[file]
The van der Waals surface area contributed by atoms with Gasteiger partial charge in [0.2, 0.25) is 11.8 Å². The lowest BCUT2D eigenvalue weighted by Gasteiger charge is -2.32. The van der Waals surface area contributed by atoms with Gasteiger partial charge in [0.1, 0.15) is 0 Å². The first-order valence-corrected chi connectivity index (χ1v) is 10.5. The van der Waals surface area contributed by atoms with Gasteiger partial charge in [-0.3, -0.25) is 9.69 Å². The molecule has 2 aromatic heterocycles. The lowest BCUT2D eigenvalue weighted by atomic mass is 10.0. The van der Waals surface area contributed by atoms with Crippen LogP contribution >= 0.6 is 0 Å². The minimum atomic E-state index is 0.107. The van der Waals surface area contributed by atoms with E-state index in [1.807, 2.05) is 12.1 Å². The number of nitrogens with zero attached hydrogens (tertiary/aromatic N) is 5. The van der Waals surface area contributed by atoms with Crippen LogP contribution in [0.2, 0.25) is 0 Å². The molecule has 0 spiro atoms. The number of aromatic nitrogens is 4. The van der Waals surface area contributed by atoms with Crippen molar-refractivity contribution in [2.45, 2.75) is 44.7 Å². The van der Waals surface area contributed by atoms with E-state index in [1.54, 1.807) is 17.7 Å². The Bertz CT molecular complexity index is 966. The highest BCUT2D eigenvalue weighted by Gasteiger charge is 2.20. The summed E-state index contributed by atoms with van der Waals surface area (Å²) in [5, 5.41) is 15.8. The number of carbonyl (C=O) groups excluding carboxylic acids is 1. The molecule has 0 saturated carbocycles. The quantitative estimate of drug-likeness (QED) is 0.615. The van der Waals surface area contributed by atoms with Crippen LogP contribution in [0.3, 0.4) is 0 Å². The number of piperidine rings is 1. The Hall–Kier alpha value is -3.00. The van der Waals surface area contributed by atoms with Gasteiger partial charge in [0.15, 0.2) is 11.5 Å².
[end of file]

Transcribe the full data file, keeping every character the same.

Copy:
The van der Waals surface area contributed by atoms with Gasteiger partial charge in [0.2, 0.25) is 11.8 Å². The lowest BCUT2D eigenvalue weighted by Gasteiger charge is -2.32. The van der Waals surface area contributed by atoms with Gasteiger partial charge in [0.1, 0.15) is 0 Å². The first-order valence-corrected chi connectivity index (χ1v) is 10.5. The van der Waals surface area contributed by atoms with Gasteiger partial charge in [-0.3, -0.25) is 9.69 Å². The molecule has 2 aromatic heterocycles. The lowest BCUT2D eigenvalue weighted by atomic mass is 10.0. The van der Waals surface area contributed by atoms with Crippen LogP contribution >= 0.6 is 0 Å². The minimum atomic E-state index is 0.107. The van der Waals surface area contributed by atoms with E-state index in [1.807, 2.05) is 12.1 Å². The number of nitrogens with zero attached hydrogens (tertiary/aromatic N) is 5. The van der Waals surface area contributed by atoms with Crippen LogP contribution in [0.2, 0.25) is 0 Å². The molecule has 0 spiro atoms. The number of aromatic nitrogens is 4. The van der Waals surface area contributed by atoms with Crippen molar-refractivity contribution in [2.45, 2.75) is 44.7 Å². The van der Waals surface area contributed by atoms with E-state index in [1.54, 1.807) is 17.7 Å². The Bertz CT molecular complexity index is 966. The highest BCUT2D eigenvalue weighted by Gasteiger charge is 2.20. The summed E-state index contributed by atoms with van der Waals surface area (Å²) in [5, 5.41) is 15.8. The number of carbonyl (C=O) groups excluding carboxylic acids is 1. The molecule has 0 saturated carbocycles. The quantitative estimate of drug-likeness (QED) is 0.615. The van der Waals surface area contributed by atoms with Crippen LogP contribution in [0.3, 0.4) is 0 Å². The number of piperidine rings is 1. The Hall–Kier alpha value is -3.00. The van der Waals surface area contributed by atoms with Gasteiger partial charge in [0.15, 0.2) is 11.5 Å².